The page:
We got our gear sorted out. I checked out the top rapid (grade 3 or 4) and decided it wasn’t worth the risk. I also paid my respects at the memorial to Eleanor Rutter, a young British kayaker who drowned in 2004 on the grade 5, upper section of the Crooked, a reminder of the potential risk present on any whitewater trip.

The optional grade 3 or 4 rapid at the start of the lower Crooked run.

Once on the river, the difference is water temperature was very noticeable and the Crooked felt very chilled compared with the much warmer, lake fed Arnold River and I felt quite glad that I’d put on my polar fleece over my damp thermals.

Heidi demonstrates how it is done to some of the newer paddlers.

Heidi took many of the newer paddlers under her wing, coaching and guiding them down the river. We formed the second group and let the others get a good head start, before we set off.

Enjoying one of the rapids on the Crooked.

The Crooked was the highlight of the weekend, with great scenery and the more challenging whitewater, with a number of rapids that were grade 2+. Most being relatively straightforward boulder rapids, but some of the trickier ones required some skill at working through the rocks.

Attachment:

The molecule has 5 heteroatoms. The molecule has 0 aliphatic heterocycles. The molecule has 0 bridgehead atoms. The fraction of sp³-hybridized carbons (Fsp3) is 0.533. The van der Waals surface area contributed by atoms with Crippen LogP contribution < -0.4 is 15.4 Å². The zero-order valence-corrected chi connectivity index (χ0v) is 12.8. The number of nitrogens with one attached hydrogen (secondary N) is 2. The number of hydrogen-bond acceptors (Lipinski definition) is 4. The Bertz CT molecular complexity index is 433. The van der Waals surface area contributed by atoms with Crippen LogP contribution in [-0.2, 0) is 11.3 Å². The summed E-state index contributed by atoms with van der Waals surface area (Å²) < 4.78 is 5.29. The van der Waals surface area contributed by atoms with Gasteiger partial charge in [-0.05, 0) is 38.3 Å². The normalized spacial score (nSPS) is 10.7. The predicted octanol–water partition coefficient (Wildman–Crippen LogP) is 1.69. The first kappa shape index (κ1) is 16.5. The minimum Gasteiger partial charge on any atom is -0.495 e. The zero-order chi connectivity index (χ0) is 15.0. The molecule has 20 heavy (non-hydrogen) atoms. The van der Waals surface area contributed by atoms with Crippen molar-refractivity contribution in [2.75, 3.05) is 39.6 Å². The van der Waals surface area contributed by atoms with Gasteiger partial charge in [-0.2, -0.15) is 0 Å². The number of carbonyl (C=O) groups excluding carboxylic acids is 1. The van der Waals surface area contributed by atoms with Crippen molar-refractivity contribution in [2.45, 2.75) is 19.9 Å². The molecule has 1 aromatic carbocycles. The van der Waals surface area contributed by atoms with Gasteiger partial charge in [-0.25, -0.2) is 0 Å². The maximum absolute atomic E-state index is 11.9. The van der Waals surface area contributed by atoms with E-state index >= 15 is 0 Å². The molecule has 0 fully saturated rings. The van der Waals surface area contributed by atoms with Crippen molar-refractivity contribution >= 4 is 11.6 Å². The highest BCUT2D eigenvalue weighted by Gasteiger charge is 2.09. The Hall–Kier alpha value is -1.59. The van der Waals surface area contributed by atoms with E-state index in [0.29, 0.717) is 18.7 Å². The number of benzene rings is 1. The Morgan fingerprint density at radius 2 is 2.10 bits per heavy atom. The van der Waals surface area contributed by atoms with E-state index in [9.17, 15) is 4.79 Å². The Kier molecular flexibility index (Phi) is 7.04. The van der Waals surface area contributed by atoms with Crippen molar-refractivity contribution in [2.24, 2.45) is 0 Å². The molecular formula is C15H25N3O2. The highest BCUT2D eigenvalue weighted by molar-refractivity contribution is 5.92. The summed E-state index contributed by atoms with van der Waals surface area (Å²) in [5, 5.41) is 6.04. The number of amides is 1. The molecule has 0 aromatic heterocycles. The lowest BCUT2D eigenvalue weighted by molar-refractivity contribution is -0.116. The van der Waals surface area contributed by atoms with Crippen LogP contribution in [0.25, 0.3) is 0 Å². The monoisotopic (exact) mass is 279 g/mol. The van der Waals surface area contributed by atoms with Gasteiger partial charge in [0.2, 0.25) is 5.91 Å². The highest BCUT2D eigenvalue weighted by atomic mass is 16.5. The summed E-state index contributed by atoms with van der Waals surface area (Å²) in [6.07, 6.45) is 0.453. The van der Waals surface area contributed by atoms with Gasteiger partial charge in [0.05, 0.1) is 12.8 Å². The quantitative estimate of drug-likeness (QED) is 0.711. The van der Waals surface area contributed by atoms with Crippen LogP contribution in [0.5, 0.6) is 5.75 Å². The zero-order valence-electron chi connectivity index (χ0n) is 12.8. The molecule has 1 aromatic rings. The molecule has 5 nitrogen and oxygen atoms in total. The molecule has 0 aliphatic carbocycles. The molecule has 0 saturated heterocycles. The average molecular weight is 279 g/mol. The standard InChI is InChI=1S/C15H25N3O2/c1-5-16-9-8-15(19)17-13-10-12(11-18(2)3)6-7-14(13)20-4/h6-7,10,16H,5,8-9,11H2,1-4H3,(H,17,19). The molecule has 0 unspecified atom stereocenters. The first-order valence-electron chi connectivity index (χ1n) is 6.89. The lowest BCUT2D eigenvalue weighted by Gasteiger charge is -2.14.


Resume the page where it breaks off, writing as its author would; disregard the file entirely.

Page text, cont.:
Some nice rapids on the Crooked.

It was great to be back to this river, it was always a personal favourite and it didn’t disappoint. I didn’t remember much from previous trips, but the river was full of magical wonder and beautiful scenery. A real West Coast run at a relatively easy grade, but still offering plenty of fun and challenges.

Heidi surfing at a play spot.

There were plenty of nice play spots, and it was a real pleasure to glide across the crystal clear water.

Sergi making a splash in his play boat.

It was great to see Sergi make his way down the river, he is a very good paddler and is able to make his little playboat dance and surf down rapids.

Making the moves.

There were plenty of eddies to catch and boulders to duck behind, and it was good to see people taking advantage of these, rather than just bombing down rapids. This is where new skills are learned and honed.

Carving it up.